By Summer Seasons, Special for PQ Monthly
Coming out as gay in my house was relatively painless. My parents just sat me down one day and said “We know you’re gay, and that’s okay.” I was confused at 16, but they enrolled themselves in counseling at PFLAG, and sent me to go see a gay counselor as well. Soon everybody in the house was OK with it, and we just went about business as normal. Until I started doing drag.
Originally I didn’t really have the desire to be a drag queen, I wanted to design and make clothes for them. Sneaking out of the house one night I found myself at the City Nightclub — boy, was I in heaven. Lady O hit the stage. She was stunning, and I was enamored. A few weeks later I ran into her, and she was nice, but when I asked if I could sew for her, she laid that idea to the wayside, because she didn’t know me, and I’d never really designed before. Much was the case with every other drag queen along the way. So I decided if they wouldn’t wear them, I’d do it myself.
A few coworkers helped me gather the things I needed, and I was all set to make my big debut. Even back then I thought my family wouldn’t be OK with it, so I’d only do it when I was staying at a friend’s house, or when I’d have time to change before I got home. I’d always hide everything, and never told anyone. I’m pretty sure my mom found out though, I often “borrowed” things from her, and would leave them in different places, and many a time I’d go to my room and find that everything had been thrown away. I never let that stop me and I went about building my name for myself.
I got pretty good at doing drag, and found myself working at the Embers Avenue. I told my family I was working as a cocktail server, because I was ashamed of what they would think of me. Thankfully by then I lived on my own and was able to start building the mass of things that drag requires. I started reaching out to family friends and some relatives, but I always had this big secret looming over me.
I found myself ready to run for a title, and I submitted my application to run for Miss Gay Portland the first time and boy was I ready. I handed out flyers to everyone I knew andstarted inviting everyone. One day a family friend asked me if my mother was coming and I said no way! She then sat me down and encouraged me to tell my mom and see if she’d come and support. My mom did in a very big way and brought some other friends and family, but was concerned by the fact that I was dressed like a whore. I lost that day and she was pretty comforting, but there still wasn’t much talk about it.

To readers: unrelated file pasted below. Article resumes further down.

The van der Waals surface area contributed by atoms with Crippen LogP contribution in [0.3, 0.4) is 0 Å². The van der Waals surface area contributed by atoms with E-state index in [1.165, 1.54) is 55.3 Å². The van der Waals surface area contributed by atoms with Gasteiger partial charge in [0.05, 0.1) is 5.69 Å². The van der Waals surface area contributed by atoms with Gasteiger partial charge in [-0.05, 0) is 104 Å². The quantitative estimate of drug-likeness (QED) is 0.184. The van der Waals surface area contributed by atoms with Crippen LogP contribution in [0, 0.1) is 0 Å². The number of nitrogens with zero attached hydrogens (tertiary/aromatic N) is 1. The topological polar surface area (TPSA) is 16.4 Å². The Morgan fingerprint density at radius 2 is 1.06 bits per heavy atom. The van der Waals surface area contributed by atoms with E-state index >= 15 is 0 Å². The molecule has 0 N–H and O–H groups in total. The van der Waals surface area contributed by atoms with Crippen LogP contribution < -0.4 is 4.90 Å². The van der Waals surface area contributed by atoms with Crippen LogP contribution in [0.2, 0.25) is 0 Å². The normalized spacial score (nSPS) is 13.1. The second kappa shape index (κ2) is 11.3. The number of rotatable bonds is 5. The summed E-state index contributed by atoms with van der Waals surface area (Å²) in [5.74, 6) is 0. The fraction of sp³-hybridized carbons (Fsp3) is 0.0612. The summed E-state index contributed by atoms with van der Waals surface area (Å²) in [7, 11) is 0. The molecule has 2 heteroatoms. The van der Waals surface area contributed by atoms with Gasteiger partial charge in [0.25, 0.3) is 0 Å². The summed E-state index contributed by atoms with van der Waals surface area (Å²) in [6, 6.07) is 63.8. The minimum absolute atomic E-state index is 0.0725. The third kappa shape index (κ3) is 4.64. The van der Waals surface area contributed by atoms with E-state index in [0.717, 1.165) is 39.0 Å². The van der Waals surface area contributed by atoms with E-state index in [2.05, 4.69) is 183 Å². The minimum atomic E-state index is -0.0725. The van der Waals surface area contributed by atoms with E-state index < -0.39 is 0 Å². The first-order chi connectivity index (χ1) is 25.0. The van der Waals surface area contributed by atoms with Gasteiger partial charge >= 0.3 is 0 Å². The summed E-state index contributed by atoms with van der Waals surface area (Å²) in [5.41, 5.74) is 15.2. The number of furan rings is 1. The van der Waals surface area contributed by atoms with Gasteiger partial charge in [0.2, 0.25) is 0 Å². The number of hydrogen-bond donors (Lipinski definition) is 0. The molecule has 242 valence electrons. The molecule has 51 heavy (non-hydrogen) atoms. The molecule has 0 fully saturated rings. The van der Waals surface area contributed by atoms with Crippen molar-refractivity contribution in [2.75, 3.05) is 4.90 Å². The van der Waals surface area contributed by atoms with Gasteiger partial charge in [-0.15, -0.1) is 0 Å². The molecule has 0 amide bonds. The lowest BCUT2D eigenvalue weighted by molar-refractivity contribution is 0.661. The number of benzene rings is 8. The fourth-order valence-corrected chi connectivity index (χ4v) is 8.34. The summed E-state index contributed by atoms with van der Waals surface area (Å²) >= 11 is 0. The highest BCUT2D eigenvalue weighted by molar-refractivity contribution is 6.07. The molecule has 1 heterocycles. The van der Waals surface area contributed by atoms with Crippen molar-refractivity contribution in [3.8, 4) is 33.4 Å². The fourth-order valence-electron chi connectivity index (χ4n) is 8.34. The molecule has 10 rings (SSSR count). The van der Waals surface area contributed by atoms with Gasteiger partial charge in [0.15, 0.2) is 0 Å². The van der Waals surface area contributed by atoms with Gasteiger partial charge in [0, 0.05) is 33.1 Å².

I was determined to get involved in charity so I ran for the title of Debutante instead. I remember my mom and me driving on the freeway; we were discussing drag and she asked, “Son, are you planning on becoming a woman?” I was taken aback by this because that’d never occurred to me, although I did have a transgender best friend. I always looked at drag as a character, never as my life. I told her this and the reasons why I did it. For some reason that time it clicked with her and she said, “OK, well if this is going to be your thing, I can’t have you dressed terribly, let’s go shopping!” and we did, and I remember coming home just being baffled that I was finally accepted.
My brother was a completely different story, he has always pretty much known about “Summer Seasons” since her inception. Most of the time he didn’t really care about it, until he discovered how fabulous I was and he has now become my biggest fan! He’s been there every step of the way, and helped build me up to everyone he knows.
My father was the last step to conquer. When I won Debutante, my White Knight and I needed someone to drive us in the parade. I’d called my brother and he said, “No, call dad.” My mom said the same thing, and so in my desperation I called him. He said, “Son, I’ve been waiting for this call, and if this is what you’re going to do, the whole family and I are going to ride with you; I will drive you with pride.” And he did. From that day forward I had their complete acceptance.
My sister came in later, but she always has respected me and for that I am grateful. My mother has been to every step up and step down I’ve ever had, and my father has driven me in the parade three times and watched me host it just as many, They now come as a family and watch me perform at Darcelle XV Showplace, and I couldn’t be prouder. This year my grandmother and great aunt came, and fought over who got to take pictures first.
I was always afraid of what the family would think that I never gave them the chance to accept me. When I opened up my eyes to allow them to know me, they did, and it’s been great ever since. I’m no longer afraid to take those chances, for I know I live a very blessed life, with a family who’s got my back always! The dating world, however, is a different story for next time.